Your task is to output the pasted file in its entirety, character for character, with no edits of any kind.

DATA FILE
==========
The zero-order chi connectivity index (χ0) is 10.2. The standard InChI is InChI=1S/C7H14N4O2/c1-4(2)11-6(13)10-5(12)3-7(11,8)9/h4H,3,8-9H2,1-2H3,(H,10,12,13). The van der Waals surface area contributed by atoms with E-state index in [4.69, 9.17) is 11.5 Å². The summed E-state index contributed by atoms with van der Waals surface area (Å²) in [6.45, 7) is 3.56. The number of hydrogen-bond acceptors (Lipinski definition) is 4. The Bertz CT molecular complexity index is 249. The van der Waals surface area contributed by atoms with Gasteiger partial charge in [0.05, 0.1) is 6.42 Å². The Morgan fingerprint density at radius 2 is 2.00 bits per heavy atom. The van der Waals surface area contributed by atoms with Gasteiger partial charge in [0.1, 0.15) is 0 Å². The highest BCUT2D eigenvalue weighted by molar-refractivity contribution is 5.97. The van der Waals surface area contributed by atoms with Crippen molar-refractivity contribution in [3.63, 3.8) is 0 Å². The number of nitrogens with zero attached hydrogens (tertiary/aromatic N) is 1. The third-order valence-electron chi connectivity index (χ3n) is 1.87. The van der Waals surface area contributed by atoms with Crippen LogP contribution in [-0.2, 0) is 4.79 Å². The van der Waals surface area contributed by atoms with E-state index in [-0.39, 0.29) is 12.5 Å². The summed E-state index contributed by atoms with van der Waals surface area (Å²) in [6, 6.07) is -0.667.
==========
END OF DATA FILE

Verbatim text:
The zero-order chi connectivity index (χ0) is 10.2. The standard InChI is InChI=1S/C7H14N4O2/c1-4(2)11-6(13)10-5(12)3-7(11,8)9/h4H,3,8-9H2,1-2H3,(H,10,12,13). The van der Waals surface area contributed by atoms with E-state index in [4.69, 9.17) is 11.5 Å². The summed E-state index contributed by atoms with van der Waals surface area (Å²) in [6.45, 7) is 3.56. The number of hydrogen-bond acceptors (Lipinski definition) is 4. The Bertz CT molecular complexity index is 249. The van der Waals surface area contributed by atoms with Gasteiger partial charge in [0.05, 0.1) is 6.42 Å². The Morgan fingerprint density at radius 2 is 2.00 bits per heavy atom. The van der Waals surface area contributed by atoms with Gasteiger partial charge in [0.1, 0.15) is 0 Å². The highest BCUT2D eigenvalue weighted by molar-refractivity contribution is 5.97. The van der Waals surface area contributed by atoms with Crippen molar-refractivity contribution in [3.63, 3.8) is 0 Å². The number of nitrogens with zero attached hydrogens (tertiary/aromatic N) is 1. The third-order valence-electron chi connectivity index (χ3n) is 1.87. The van der Waals surface area contributed by atoms with Crippen LogP contribution in [-0.2, 0) is 4.79 Å². The van der Waals surface area contributed by atoms with E-state index in [-0.39, 0.29) is 12.5 Å². The summed E-state index contributed by atoms with van der Waals surface area (Å²) in [6, 6.07) is -0.667.